Love it or hate it, the Hyundai Mercury Prize never fails to start a conversation. It’s cooler than the Brits and more relevant than the Grammys. And it’s never without controversy. Remember the outrage last year when Slowthai waved an effigy of Boris Johnson’s head? Or the shock when OK Computer lost out to Roni Size.
This year the hullabaloo has started early, with the spurned Nadine Shah tweeting that the shortlist was more suited to the Brits than the Mercury. We at Louder Than War are impressed by the number of female-dominated nominations this year, outnumbering the males by 7:5.
So, let’s get the chatter started. We asked twelve Louder Than War contributors who should win this year’s award and why.
Audrey J. Golden kicks off the conversation by telling no lies about Anna Meredith’s Fibs.
Anna Meredith created an album that does what Walter Benjamin intimated was nearly impossible for “a work of art in the age of mechanical reproduction.” Fibs compresses time through instrumentation, bringing the past into the present through a collection of songs that are, at their heart, a visual narrative for a great work of cinema yet to be made.
The first song on the album, Sawbones, meets us on our own terms. It’s as if Meredith has conceived a soundtrack for twenty-first century modernity. The franticness of the rhythm reflects our own anxieties about the rapidity and artifice with which technology pushes our lives forward, and the impeding political and environmental catastrophes on the horizon. Indeed, the pacing of Sawbones and other songs like Calion develop an aural pacing much like film edits, offering a score to the frenzied lives we live. Yet the album also draws on the listener’s longing for nostalgia, bringing in analog sounds and vintage synthesizer resonances that recall Kraftwerk, New Order, and Orchestral Manoeuvres In The Dark. The start of Inhale Exhale pays homage to the warm electronic notes that punctuate the start of OMD’s Of All The Things We Made, a trope that returns later in Ribbons, when Meredith softly sings of “all the plans we made.” The songs are also smart in their reflexivity, drawing our attention to the artifice of electronic music while wooing us with its beauty.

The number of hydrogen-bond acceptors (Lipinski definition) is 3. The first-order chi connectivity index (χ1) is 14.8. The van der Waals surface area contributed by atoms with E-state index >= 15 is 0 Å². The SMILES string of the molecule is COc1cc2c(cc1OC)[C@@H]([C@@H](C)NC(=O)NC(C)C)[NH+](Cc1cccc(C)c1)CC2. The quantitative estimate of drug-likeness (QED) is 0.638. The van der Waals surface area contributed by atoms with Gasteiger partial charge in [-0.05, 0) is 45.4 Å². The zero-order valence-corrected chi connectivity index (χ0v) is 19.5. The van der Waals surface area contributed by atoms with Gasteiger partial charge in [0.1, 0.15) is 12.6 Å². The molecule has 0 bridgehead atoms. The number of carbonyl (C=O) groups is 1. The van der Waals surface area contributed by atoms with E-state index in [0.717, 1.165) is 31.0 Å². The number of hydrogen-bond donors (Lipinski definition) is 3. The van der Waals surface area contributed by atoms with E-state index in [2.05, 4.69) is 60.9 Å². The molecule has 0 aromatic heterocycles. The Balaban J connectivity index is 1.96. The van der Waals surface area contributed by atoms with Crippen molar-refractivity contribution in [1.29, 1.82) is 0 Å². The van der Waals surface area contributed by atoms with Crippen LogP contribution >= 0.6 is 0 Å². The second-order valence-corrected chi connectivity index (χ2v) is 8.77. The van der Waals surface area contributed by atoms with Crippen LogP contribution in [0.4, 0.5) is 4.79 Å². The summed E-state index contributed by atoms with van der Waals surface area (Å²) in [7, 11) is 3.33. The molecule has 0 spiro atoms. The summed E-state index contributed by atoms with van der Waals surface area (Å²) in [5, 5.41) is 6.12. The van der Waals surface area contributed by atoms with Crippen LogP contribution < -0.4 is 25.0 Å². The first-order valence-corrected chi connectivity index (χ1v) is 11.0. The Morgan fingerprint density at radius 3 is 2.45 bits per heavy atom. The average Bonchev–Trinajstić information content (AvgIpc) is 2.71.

By the end of the album, the pace has slowed immeasurably, and Meredith’s voice has grown soft and dispersed. It’s as if she finds a kind of tranquility by the last song Unfurl, letting go despite the enveloping chaos.
Fibs ultimately feels as though it couldn’t possibly have been created in any other moment. In its intertwining of past and present, it offers a unique sound and vision of modern music.
Astonishing fact – Charli XCX’s very first live review was written by John Robb for Louder Than War. Jaw dropping, huh? So, it was pretty obvious who John was going to champion when we asked him.
LTW have a long history with Charli XCX. We wrote her first ever live review and on the same night we introduced her to her first proper manager. Even at that gig upstairs in a Camden pub to about 15 people you could see she had the talent and pop onus that combined modern pop with its command electronic rhythms, impatient melodic pile ons, bubblegum cheek and waves of emotion inside the pulsating tracks. How I’m feeling Now is almost a return to that period. A home-made DIY album written and recorded in the early days of lockdown, it captures the claustrophobia and the mood swings of being locked in during the Pandemic. The steam of sex, frustration, love and a suddenly reduced world infect its grooves, and the music underlines her songwriting talent that has seen huge hits in the USA and the young UK singer recognised as being one of the most forward thinking pop acts of the period. Her combination of modern pop and the possibilities of hi tech recording and its frontier breaking drum patterns and heavily affected vocals, combined with her love of old post punk records and their spirit of genre smashing, can be felt all the way through her record. Oldies may scorn but pop was never for the parent, Charli XCX’s self-written songs are an inspirational force and capture the moment perfectly.